All of us were able to ask our questions over the course of the hour, and there were some good questions.  In the midst of this tough discussion about cancer / chemo / side effects / anticipated results etc, the oncologist looked at Raegan sitting there quietly, and asked her if she had any particular questions that needed answering.  Surprisingly, she said ‘yes.’  Then she looked at him and asked, “If I had to go in one of those machines that take pictures (MRI), would I be able to do that even though I have braces? I’ve just always wondered.”


God love my children!  That was just the laugh we needed.  And incase you are wondering, the answer was ‘yes’.  LOL.

So….the question I posed was, “Is the torture worth the result?”  I don’t know.  I guess that depends what the result is.


Hug your families.  xox  Wendy

Fearless, Courage, Strength

I woke up a little misty eyed this morning.  Sometimes the reality of our situation catches me off guard in the quiet of the early morning.  Generally because I tend to spend the latter part of each evening trying to comfort Jaime before she ultimately ends up crawling into bed between Ben and I to sleep closely through the night.  Yes indeed, she is 16 years old.  And yes indeed, it is not a comfortable sleep.  And no, I will not ask her to leave.

In the middle of the night I awoke to find Jaime (fast asleep) and holding onto my hand.  So you can understand why I sometimes have to pause in the mornings to catch my breath and wipe my tears.

I confess that I worry endlessly about our kids.  Each is dealing with the reality of the situation in their own way.  All of them seem “ok”, but then I wonder….

Zak is always smiling, always positive, always willing to lend a hand, help out, sit down at the end of a work day and have a chat with his Dad.  The days of anger and arguing are long gone.  I can barely remember them in the face of this new and wonderful human being we have raised.  That all seems like a bad dream that we have awoken from…only to fall asleep and face another equally horrifying nightmare.  I do wonder how Zak will cope.  I want to rage at the unfairness of it all.  This was supposed to be our time.  Their time, really.  Ben and Zak.  This was supposed to be their time.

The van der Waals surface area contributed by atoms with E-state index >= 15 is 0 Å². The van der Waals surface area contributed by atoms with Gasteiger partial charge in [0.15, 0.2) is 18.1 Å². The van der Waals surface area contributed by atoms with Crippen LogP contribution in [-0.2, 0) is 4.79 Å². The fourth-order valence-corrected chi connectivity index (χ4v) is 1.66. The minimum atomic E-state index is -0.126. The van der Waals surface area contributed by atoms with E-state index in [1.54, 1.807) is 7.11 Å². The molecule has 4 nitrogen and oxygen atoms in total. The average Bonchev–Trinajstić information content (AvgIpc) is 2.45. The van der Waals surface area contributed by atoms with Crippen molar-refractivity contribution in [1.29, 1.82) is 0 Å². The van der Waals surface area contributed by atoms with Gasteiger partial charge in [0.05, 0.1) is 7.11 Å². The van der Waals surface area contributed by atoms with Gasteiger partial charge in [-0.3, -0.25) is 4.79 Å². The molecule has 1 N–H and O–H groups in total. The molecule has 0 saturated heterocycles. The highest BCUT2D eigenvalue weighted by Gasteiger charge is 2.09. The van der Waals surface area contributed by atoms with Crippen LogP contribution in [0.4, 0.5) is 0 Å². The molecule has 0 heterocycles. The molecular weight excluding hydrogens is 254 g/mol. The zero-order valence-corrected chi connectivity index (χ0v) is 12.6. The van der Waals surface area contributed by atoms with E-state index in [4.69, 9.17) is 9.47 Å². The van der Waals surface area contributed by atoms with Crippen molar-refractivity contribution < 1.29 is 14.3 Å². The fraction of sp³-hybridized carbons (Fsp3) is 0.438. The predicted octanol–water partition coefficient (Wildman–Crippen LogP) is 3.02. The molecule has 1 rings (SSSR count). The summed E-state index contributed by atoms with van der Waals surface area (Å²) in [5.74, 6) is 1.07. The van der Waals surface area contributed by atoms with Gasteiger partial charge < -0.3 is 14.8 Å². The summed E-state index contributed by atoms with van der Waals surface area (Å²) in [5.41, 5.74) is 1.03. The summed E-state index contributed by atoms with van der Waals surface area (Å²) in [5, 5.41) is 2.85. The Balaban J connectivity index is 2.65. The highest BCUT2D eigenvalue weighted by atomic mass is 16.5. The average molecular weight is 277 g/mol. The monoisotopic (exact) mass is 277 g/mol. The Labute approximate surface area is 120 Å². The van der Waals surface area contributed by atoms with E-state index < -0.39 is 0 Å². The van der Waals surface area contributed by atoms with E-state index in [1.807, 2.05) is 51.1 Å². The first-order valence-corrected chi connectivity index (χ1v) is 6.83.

Raegan has shut off most of her emotion when it comes to her Dad.  I worry about that too.  I have no idea if it is a good coping mechanism or a bad one.  I wonder what goes through her head each night as she lays down to sleep.  I wonder if she’s too young to grasp the true reality of what is going on.  I feel helpless and I don’t want to keep pressing her to talk, incase that is really not what she needs right now.  Every time I look at her, I flashback to an image of Ben coming into the house after work when she was just one year old, and her sliding down the stairs to greet him so that he could carry her back up.

Jaime is strong and brave every day, but she crumbles every night.  I struggle to find the balance between continuing to parent her properly (“stop being rude.  pick up your clothes. etc”) and allowing her to grieve.  I am scared of how far into grief she may slide.  She cries so easily now.  I hardly ever see her smile.  She is often angry.

We have decided to cancel our trip to Osoyoos.  I have not yet told Raegan, and Jaime is very upset to share the news with her friend Emallee who was coming with us.  Emallee’s dad had a heart attack a few months ago, and she was looking forward to this break.  Its been a rough go for her this year too.  I told Jaime (and will tell Raegan) that we will have a “Stay-cation”.  We will take the money meant for that trip and instead we will find things to do with Ben that we can all enjoy.  Then I threw in the two happiest words in the world…‘clothes shopping.’  I think I saw a brief twinkle in her eye.

Yesterday I went out to lunch with a friend, who presented me with three bracelets.  One for myself, one for Jaime, and one for Raegan.  The timing was impeccable.



This afternoon the Saint-Onge Five meet together for the first time with the Oncologist and the counsellor.  But first we will all enjoy some time together as a family in Vancouver.  We’ll find somewhere nice to share lunch together.  Then we will hold hands and head off to the meeting where we will undoubtedly cry and feel that painful knot that punches us each in the stomach continuously.

But we’ll have each other.  And we will do our best to remain fearless.  And to show courage and strength.